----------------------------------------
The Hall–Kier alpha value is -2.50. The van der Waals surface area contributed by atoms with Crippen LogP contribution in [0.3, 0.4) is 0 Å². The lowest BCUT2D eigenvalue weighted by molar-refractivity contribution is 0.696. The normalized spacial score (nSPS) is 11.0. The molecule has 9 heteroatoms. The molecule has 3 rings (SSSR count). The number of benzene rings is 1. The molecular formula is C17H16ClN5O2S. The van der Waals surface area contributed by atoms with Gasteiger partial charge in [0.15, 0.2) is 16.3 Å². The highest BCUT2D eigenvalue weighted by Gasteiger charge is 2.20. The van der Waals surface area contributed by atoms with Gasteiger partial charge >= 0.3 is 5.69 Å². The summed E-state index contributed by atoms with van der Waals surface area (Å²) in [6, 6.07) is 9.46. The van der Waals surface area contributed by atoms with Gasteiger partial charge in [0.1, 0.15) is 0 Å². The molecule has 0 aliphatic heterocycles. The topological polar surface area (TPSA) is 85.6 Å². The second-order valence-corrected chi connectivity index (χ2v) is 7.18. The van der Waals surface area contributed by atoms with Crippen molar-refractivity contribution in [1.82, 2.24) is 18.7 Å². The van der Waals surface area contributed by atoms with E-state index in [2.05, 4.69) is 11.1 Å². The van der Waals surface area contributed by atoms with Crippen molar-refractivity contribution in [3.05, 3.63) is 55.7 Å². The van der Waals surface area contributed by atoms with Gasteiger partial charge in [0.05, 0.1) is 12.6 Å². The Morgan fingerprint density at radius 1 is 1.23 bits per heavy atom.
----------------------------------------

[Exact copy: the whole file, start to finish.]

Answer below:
The Hall–Kier alpha value is -2.50. The van der Waals surface area contributed by atoms with Crippen LogP contribution in [0.3, 0.4) is 0 Å². The lowest BCUT2D eigenvalue weighted by molar-refractivity contribution is 0.696. The normalized spacial score (nSPS) is 11.0. The molecule has 9 heteroatoms. The molecule has 3 rings (SSSR count). The number of benzene rings is 1. The molecular formula is C17H16ClN5O2S. The van der Waals surface area contributed by atoms with Gasteiger partial charge in [0.15, 0.2) is 16.3 Å². The highest BCUT2D eigenvalue weighted by Gasteiger charge is 2.20. The van der Waals surface area contributed by atoms with Gasteiger partial charge >= 0.3 is 5.69 Å². The summed E-state index contributed by atoms with van der Waals surface area (Å²) in [6, 6.07) is 9.46. The van der Waals surface area contributed by atoms with Gasteiger partial charge in [0.1, 0.15) is 0 Å². The molecule has 0 aliphatic heterocycles. The topological polar surface area (TPSA) is 85.6 Å². The second-order valence-corrected chi connectivity index (χ2v) is 7.18. The van der Waals surface area contributed by atoms with Crippen molar-refractivity contribution in [1.82, 2.24) is 18.7 Å². The van der Waals surface area contributed by atoms with E-state index in [2.05, 4.69) is 11.1 Å². The van der Waals surface area contributed by atoms with Crippen molar-refractivity contribution in [3.05, 3.63) is 55.7 Å². The van der Waals surface area contributed by atoms with Gasteiger partial charge in [0.05, 0.1) is 12.6 Å². The Morgan fingerprint density at radius 1 is 1.23 bits per heavy atom.